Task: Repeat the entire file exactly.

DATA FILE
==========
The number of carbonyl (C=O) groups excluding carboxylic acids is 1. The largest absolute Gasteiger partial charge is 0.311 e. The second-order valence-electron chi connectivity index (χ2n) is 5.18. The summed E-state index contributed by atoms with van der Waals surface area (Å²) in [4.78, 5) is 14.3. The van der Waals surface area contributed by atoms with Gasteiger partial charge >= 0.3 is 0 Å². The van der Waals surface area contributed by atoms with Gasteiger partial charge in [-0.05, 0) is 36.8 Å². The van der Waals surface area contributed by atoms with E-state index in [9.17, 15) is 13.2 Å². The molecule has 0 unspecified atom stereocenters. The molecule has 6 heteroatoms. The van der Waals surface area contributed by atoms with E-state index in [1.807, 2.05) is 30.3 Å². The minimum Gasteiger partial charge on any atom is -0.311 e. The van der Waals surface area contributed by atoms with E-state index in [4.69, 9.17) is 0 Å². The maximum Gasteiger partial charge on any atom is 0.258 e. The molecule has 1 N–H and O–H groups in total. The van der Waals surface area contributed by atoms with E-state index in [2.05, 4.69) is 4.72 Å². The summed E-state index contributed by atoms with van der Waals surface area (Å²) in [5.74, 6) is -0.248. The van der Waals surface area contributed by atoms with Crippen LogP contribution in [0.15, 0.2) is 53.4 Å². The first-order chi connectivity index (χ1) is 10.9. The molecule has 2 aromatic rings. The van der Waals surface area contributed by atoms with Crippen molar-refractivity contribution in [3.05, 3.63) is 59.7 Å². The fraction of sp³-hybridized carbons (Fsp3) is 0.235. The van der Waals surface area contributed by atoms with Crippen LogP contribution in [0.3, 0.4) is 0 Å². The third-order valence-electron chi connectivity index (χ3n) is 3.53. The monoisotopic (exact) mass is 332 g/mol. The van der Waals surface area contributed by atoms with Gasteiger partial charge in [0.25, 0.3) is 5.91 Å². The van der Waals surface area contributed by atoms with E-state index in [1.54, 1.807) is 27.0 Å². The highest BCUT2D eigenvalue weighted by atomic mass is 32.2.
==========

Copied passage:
The number of carbonyl (C=O) groups excluding carboxylic acids is 1. The largest absolute Gasteiger partial charge is 0.311 e. The second-order valence-electron chi connectivity index (χ2n) is 5.18. The summed E-state index contributed by atoms with van der Waals surface area (Å²) in [4.78, 5) is 14.3. The van der Waals surface area contributed by atoms with Gasteiger partial charge >= 0.3 is 0 Å². The van der Waals surface area contributed by atoms with Gasteiger partial charge in [-0.05, 0) is 36.8 Å². The van der Waals surface area contributed by atoms with E-state index in [9.17, 15) is 13.2 Å². The molecule has 0 unspecified atom stereocenters. The molecule has 6 heteroatoms. The van der Waals surface area contributed by atoms with E-state index in [1.807, 2.05) is 30.3 Å². The minimum Gasteiger partial charge on any atom is -0.311 e. The van der Waals surface area contributed by atoms with E-state index in [4.69, 9.17) is 0 Å². The maximum Gasteiger partial charge on any atom is 0.258 e. The molecule has 1 N–H and O–H groups in total. The van der Waals surface area contributed by atoms with E-state index in [2.05, 4.69) is 4.72 Å². The summed E-state index contributed by atoms with van der Waals surface area (Å²) in [5.74, 6) is -0.248. The van der Waals surface area contributed by atoms with Crippen LogP contribution in [0.15, 0.2) is 53.4 Å². The first-order chi connectivity index (χ1) is 10.9. The molecule has 2 aromatic rings. The van der Waals surface area contributed by atoms with Crippen molar-refractivity contribution in [3.05, 3.63) is 59.7 Å². The fraction of sp³-hybridized carbons (Fsp3) is 0.235. The van der Waals surface area contributed by atoms with Crippen LogP contribution in [0.3, 0.4) is 0 Å². The third-order valence-electron chi connectivity index (χ3n) is 3.53. The monoisotopic (exact) mass is 332 g/mol. The van der Waals surface area contributed by atoms with Gasteiger partial charge in [0.25, 0.3) is 5.91 Å². The van der Waals surface area contributed by atoms with E-state index in [1.54, 1.807) is 27.0 Å². The highest BCUT2D eigenvalue weighted by atomic mass is 32.2.